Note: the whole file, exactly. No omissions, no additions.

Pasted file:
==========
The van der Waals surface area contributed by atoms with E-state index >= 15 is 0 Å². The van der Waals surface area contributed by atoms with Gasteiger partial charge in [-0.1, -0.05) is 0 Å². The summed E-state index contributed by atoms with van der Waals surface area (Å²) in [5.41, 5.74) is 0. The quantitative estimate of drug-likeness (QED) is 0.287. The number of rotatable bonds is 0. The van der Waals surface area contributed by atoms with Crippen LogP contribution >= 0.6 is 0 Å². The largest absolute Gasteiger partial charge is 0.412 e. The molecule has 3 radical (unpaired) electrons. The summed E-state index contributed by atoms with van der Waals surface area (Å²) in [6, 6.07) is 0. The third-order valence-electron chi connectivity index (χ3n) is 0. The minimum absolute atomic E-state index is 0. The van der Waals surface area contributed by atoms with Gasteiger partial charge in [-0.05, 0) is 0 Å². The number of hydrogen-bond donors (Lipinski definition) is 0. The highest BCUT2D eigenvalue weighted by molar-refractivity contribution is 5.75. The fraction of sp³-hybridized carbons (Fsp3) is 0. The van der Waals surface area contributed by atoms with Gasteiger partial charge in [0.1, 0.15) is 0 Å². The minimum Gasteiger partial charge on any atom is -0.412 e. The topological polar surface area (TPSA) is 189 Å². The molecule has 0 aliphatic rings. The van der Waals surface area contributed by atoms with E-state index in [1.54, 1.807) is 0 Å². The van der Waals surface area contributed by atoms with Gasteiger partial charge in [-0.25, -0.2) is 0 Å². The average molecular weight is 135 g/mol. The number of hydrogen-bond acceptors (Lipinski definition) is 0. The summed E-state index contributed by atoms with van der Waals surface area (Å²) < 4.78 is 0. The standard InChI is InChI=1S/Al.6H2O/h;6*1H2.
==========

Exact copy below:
The van der Waals surface area contributed by atoms with E-state index >= 15 is 0 Å². The van der Waals surface area contributed by atoms with Gasteiger partial charge in [-0.1, -0.05) is 0 Å². The summed E-state index contributed by atoms with van der Waals surface area (Å²) in [5.41, 5.74) is 0. The quantitative estimate of drug-likeness (QED) is 0.287. The number of rotatable bonds is 0. The van der Waals surface area contributed by atoms with Crippen LogP contribution >= 0.6 is 0 Å². The largest absolute Gasteiger partial charge is 0.412 e. The molecule has 3 radical (unpaired) electrons. The summed E-state index contributed by atoms with van der Waals surface area (Å²) in [6, 6.07) is 0. The third-order valence-electron chi connectivity index (χ3n) is 0. The minimum absolute atomic E-state index is 0. The van der Waals surface area contributed by atoms with Gasteiger partial charge in [-0.05, 0) is 0 Å². The number of hydrogen-bond donors (Lipinski definition) is 0. The highest BCUT2D eigenvalue weighted by molar-refractivity contribution is 5.75. The fraction of sp³-hybridized carbons (Fsp3) is 0. The van der Waals surface area contributed by atoms with Gasteiger partial charge in [0.1, 0.15) is 0 Å². The minimum Gasteiger partial charge on any atom is -0.412 e. The topological polar surface area (TPSA) is 189 Å². The molecule has 0 aliphatic rings. The van der Waals surface area contributed by atoms with E-state index in [1.54, 1.807) is 0 Å². The van der Waals surface area contributed by atoms with Gasteiger partial charge in [-0.25, -0.2) is 0 Å². The average molecular weight is 135 g/mol. The number of hydrogen-bond acceptors (Lipinski definition) is 0. The summed E-state index contributed by atoms with van der Waals surface area (Å²) < 4.78 is 0. The standard InChI is InChI=1S/Al.6H2O/h;6*1H2.